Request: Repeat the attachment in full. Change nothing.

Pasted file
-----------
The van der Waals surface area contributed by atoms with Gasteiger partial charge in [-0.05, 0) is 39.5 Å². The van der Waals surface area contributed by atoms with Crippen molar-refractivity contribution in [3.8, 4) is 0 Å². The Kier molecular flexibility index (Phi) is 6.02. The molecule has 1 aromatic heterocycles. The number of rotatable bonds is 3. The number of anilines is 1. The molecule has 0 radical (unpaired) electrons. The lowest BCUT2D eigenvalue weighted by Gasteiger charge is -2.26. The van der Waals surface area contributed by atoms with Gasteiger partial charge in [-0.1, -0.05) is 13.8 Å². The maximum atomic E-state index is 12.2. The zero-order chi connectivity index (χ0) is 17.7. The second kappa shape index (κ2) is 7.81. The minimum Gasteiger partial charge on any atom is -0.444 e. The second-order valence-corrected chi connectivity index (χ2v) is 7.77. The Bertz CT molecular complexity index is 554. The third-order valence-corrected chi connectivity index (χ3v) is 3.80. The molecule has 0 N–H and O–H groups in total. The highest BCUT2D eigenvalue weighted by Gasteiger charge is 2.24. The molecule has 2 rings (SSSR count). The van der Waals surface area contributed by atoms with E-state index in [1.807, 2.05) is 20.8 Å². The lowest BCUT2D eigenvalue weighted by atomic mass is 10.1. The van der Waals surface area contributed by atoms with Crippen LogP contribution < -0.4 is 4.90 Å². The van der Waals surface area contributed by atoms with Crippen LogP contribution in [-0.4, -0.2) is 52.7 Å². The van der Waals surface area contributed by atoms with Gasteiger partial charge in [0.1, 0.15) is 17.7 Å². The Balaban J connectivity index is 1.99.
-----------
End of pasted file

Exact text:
The van der Waals surface area contributed by atoms with Gasteiger partial charge in [-0.05, 0) is 39.5 Å². The van der Waals surface area contributed by atoms with Crippen molar-refractivity contribution in [3.8, 4) is 0 Å². The Kier molecular flexibility index (Phi) is 6.02. The molecule has 1 aromatic heterocycles. The number of rotatable bonds is 3. The number of anilines is 1. The molecule has 0 radical (unpaired) electrons. The lowest BCUT2D eigenvalue weighted by Gasteiger charge is -2.26. The van der Waals surface area contributed by atoms with Gasteiger partial charge in [-0.1, -0.05) is 13.8 Å². The maximum atomic E-state index is 12.2. The zero-order chi connectivity index (χ0) is 17.7. The second kappa shape index (κ2) is 7.81. The minimum Gasteiger partial charge on any atom is -0.444 e. The second-order valence-corrected chi connectivity index (χ2v) is 7.77. The Bertz CT molecular complexity index is 554. The third-order valence-corrected chi connectivity index (χ3v) is 3.80. The molecule has 0 N–H and O–H groups in total. The highest BCUT2D eigenvalue weighted by Gasteiger charge is 2.24. The molecule has 2 rings (SSSR count). The van der Waals surface area contributed by atoms with E-state index in [1.807, 2.05) is 20.8 Å². The lowest BCUT2D eigenvalue weighted by atomic mass is 10.1. The van der Waals surface area contributed by atoms with Crippen LogP contribution < -0.4 is 4.90 Å². The van der Waals surface area contributed by atoms with Crippen LogP contribution in [-0.4, -0.2) is 52.7 Å². The van der Waals surface area contributed by atoms with Gasteiger partial charge in [0.1, 0.15) is 17.7 Å². The Balaban J connectivity index is 1.99.